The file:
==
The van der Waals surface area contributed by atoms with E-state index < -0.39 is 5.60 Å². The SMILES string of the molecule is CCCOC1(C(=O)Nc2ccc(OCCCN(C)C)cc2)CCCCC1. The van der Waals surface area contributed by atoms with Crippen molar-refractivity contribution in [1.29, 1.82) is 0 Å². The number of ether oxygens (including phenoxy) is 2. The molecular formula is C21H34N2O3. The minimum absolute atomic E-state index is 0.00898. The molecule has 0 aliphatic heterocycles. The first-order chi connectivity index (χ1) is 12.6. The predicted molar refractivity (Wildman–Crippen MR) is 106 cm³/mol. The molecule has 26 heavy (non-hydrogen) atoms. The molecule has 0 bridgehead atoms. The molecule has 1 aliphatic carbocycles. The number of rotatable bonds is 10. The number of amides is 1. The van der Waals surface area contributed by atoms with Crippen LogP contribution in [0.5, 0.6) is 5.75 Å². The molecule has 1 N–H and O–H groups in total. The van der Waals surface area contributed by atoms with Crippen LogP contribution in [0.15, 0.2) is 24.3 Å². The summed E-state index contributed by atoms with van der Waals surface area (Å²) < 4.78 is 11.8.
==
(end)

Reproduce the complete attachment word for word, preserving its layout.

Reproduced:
The van der Waals surface area contributed by atoms with E-state index < -0.39 is 5.60 Å². The SMILES string of the molecule is CCCOC1(C(=O)Nc2ccc(OCCCN(C)C)cc2)CCCCC1. The van der Waals surface area contributed by atoms with Crippen molar-refractivity contribution in [1.29, 1.82) is 0 Å². The number of ether oxygens (including phenoxy) is 2. The molecular formula is C21H34N2O3. The minimum absolute atomic E-state index is 0.00898. The molecule has 0 aliphatic heterocycles. The first-order chi connectivity index (χ1) is 12.6. The predicted molar refractivity (Wildman–Crippen MR) is 106 cm³/mol. The molecule has 26 heavy (non-hydrogen) atoms. The molecule has 0 bridgehead atoms. The molecule has 1 aliphatic carbocycles. The number of rotatable bonds is 10. The number of amides is 1. The van der Waals surface area contributed by atoms with Crippen LogP contribution in [0.5, 0.6) is 5.75 Å². The molecule has 1 N–H and O–H groups in total. The van der Waals surface area contributed by atoms with Crippen LogP contribution in [0.15, 0.2) is 24.3 Å². The summed E-state index contributed by atoms with van der Waals surface area (Å²) < 4.78 is 11.8.